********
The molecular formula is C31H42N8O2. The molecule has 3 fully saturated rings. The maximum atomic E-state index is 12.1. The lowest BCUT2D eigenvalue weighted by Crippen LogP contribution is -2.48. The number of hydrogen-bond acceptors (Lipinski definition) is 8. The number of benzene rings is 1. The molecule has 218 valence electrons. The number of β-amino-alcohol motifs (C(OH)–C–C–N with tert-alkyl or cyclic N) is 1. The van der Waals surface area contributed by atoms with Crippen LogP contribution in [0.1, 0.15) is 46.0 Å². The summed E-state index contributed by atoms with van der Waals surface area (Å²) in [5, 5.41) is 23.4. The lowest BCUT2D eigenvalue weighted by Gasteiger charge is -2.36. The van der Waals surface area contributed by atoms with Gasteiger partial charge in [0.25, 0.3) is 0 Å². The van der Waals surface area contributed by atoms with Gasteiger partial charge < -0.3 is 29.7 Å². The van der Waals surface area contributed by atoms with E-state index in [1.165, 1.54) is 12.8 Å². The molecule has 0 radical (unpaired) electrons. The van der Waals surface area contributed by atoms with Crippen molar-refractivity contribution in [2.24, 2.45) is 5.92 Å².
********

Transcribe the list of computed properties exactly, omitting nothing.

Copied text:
The molecular formula is C31H42N8O2. The molecule has 3 fully saturated rings. The maximum atomic E-state index is 12.1. The lowest BCUT2D eigenvalue weighted by Crippen LogP contribution is -2.48. The number of hydrogen-bond acceptors (Lipinski definition) is 8. The number of benzene rings is 1. The molecule has 218 valence electrons. The number of β-amino-alcohol motifs (C(OH)–C–C–N with tert-alkyl or cyclic N) is 1. The van der Waals surface area contributed by atoms with Crippen LogP contribution in [0.1, 0.15) is 46.0 Å². The summed E-state index contributed by atoms with van der Waals surface area (Å²) in [5, 5.41) is 23.4. The lowest BCUT2D eigenvalue weighted by Gasteiger charge is -2.36. The van der Waals surface area contributed by atoms with Gasteiger partial charge in [0.25, 0.3) is 0 Å². The van der Waals surface area contributed by atoms with Gasteiger partial charge < -0.3 is 29.7 Å². The van der Waals surface area contributed by atoms with E-state index in [1.165, 1.54) is 12.8 Å². The molecule has 0 radical (unpaired) electrons. The van der Waals surface area contributed by atoms with Crippen molar-refractivity contribution in [2.24, 2.45) is 5.92 Å².